LAS VEGAS (KLAS) — “The Godfather” easily ranks among the greatest films of all time, according to critics and the public, but the movie was nearly scuttled multiple times. The producers experienced death threats from mobsters, labor troubles, budget issues, and fierce battles over which actors should be cast in which roles. The making of the movie is the subject of a new book “Leave the Gun, Take the Cannoli” by Mark Seal. 

The title is taken from a line of dialogue in the film, a line that movie fans recognize in an instant.  

“It’s one of the greatest ad-libs of all time,” says writer Mark Seal.  “You know, when Clemenza, after they shoot the turncoat Paulie Gatto in the shadow of the Statue of Liberty, he says that immortal line and it was a total ad-lib.” 

Writer Mark Seal (Credit: Art Streiber)

Seal started working on his book back in 2008 when he was assigned to write a magazine article about the making of the movie.  He interviewed Robert Evans, the inexperienced producer who took over movie production for the then-failing Paramount Studios.  

“Paramount did not want to make the picture in the beginning. Mob movies just did not play,” Seal recalls. “They had made a film called ‘The Brotherhood’, which was critically well-received but it bombed at the box office. So they weren’t keen on making the movie, but there was one thing — Mario Puzo’s novel ‘The Godfather’ kept shooting up the bestseller lists, so they had to make it.” 

BAYSHORE, NY – FEBRUARY 27: American writer and screenwriter Mario Puzo poses for a portrait on Feb. 27, 1969 at his home in Bayshore, Long Island, NewYork. Mario Puzo is most well-known for his 1969 bestselling novel, ‘The Godfather’, a multi-generational epic about an organized crime family across several decades. (Photo by David Gahr/Getty Images)

Puzo was an unlikely literary success. His two previous novels were flops, and he barely kept his financial head above water by cranking out tawdry articles for men’s magazines. Puzo was deeply in debt, in part because of his prodigious gambling habit. He had grown up in New York’s Hell’s Kitchen neighborhood, and although he said he never knew any actual mobsters before writing his masterpiece, he almost certainly encountered wiseguys through much of his life. 

Seal’s book chronicles the rags to riches story of Puzo’s triumph, how he created a fictional world of mobsters and vendettas, and how he turned his destructive gambling habit into a research tool that taught him about the five ruling families of the Mafia, how the mob-controlled Las Vegas casinos, and the code of honor that may or may not have actually existed for men like his central character Don Vito Corleone. Puzo’s novel became a runaway bestseller, and the paperback rights set a record, selling for a whopping $410,000. Seal says the movie rights were sold by Puzo for a measly $12,500.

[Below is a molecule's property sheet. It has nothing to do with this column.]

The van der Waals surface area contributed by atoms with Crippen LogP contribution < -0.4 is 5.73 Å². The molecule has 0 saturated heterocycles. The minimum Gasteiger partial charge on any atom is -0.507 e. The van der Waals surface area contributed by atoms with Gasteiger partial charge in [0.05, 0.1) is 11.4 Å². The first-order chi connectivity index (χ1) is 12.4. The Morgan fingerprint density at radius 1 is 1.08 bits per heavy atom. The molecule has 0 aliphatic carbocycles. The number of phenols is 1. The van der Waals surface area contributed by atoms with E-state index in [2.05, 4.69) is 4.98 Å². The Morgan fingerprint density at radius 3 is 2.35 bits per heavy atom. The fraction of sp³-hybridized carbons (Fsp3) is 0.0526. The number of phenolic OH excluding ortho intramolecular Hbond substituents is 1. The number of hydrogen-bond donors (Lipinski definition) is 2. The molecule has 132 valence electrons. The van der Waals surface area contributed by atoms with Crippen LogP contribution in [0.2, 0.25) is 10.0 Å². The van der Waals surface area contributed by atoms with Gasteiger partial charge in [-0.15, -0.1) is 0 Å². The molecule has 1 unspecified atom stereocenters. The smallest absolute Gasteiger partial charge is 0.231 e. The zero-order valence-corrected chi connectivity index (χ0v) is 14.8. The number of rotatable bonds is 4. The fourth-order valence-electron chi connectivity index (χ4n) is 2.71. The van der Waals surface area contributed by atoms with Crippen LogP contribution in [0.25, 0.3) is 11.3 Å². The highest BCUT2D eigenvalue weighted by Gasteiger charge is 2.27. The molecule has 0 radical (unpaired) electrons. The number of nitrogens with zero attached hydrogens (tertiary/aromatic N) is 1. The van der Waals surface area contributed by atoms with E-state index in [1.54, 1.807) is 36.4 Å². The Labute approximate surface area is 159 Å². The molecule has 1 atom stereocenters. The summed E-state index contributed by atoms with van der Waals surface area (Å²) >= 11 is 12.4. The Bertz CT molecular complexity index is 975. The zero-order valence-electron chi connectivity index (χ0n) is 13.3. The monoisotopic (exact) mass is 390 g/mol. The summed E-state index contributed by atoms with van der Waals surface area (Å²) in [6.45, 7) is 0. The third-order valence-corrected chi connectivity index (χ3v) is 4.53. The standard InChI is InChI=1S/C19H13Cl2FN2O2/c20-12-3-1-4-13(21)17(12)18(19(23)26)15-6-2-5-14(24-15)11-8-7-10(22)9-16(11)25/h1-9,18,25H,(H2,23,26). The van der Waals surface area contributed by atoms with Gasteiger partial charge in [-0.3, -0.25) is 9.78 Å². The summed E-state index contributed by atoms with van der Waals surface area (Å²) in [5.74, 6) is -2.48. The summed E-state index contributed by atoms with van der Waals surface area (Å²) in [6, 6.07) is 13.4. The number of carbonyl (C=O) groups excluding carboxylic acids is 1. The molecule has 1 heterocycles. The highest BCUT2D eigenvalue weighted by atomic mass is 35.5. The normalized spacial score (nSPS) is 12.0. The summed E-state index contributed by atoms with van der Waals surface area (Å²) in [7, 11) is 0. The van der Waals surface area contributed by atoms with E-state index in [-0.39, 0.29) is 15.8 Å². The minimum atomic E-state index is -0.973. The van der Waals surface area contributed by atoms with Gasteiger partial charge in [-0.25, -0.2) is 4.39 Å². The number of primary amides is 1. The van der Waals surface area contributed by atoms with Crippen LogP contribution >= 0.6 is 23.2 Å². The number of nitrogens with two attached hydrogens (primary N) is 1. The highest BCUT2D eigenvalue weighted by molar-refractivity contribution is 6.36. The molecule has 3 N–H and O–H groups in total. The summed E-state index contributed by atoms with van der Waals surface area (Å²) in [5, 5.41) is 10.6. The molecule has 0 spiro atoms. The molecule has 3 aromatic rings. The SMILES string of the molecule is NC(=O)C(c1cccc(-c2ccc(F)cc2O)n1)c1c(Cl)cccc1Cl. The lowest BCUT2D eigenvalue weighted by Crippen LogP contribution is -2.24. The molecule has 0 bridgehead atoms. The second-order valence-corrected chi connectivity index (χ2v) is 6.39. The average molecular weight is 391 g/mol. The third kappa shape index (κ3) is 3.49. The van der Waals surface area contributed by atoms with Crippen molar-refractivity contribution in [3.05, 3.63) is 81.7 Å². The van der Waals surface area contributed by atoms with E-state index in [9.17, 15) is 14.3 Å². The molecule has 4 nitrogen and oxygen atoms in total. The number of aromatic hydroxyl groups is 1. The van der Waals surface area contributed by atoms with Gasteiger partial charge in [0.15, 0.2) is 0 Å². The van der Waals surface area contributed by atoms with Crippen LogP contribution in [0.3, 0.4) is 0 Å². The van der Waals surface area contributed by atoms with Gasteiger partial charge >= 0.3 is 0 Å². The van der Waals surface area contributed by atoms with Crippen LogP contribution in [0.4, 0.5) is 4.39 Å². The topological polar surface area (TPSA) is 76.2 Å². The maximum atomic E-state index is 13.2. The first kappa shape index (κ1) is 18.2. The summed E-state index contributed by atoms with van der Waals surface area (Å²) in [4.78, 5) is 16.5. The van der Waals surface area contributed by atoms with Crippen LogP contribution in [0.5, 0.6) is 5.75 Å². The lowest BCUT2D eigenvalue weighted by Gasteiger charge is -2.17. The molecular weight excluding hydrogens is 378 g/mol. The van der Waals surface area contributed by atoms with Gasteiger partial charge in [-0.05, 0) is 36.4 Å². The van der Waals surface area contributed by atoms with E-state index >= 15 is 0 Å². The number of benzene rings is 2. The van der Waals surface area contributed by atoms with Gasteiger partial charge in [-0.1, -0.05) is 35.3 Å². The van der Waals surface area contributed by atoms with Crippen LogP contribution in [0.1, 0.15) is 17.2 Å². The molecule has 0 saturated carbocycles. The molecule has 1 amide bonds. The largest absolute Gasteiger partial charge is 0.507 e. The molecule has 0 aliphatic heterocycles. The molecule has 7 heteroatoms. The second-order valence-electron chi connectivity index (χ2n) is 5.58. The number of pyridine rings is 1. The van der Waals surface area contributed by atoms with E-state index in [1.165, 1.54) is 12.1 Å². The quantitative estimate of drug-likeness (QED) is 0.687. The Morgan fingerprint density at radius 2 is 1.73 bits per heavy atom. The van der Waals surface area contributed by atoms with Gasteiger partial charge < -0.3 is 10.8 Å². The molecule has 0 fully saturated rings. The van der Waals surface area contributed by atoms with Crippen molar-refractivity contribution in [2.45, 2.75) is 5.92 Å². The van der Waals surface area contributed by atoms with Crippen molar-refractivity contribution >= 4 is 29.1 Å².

Seal’s new book also chronicles the ferocious competition that erupted over the casting of the movie. Burt Lancaster tried to buy the rights so he could play the Don. Danny Thomas wanted to buy the entire paramount operation so he could give the role to himself. Singer Frank Sinatra, who hated Puzo’s thinly-veiled portrayal of his life and mob connections, eventually expressed an interest in playing Vito Corleone.  Hollywood agents proposed all sorts of unlikely actors for the key roles, including Robert Redford as Michael Corleone, or Dustin Hoffman in the same role. 

1972: Left to right: American actors James Caan, Marlon Brando, Al Pacino and John Cazale (1936 – 1978) pose together outdoors in a still from director Francis Ford Coppola’s film, ‘The Godfather,’ based on the novel by Mario Puzo. (Photo by Paramount Pictures/Fotos International/Getty Images)

And then there was the actual mob. Seal says real-life Mafia figures loved the book and how it portrayed mob life. Many of them tried to insert themselves into the cast. One unknown actor with longtime mob contacts managed to land a plum role. Gianni Russo grew up around New York mob boss Frank Costello and managed to convince director Francis Coppola into casting him as Carlo, the violent son-in-law to Vito Corleone. 

As an interesting side note, after the success of the movie, Puzo wrote another book “Inside Las Vegas” which is a photo message about his favorite city.

Writer Mark Seal reveals little-known secrets about how Puzo wrote the novel and how Paramount overcame impossible obstacles to create a cinematic masterpiece.  Here’s our Mystery Wire interview with Seal: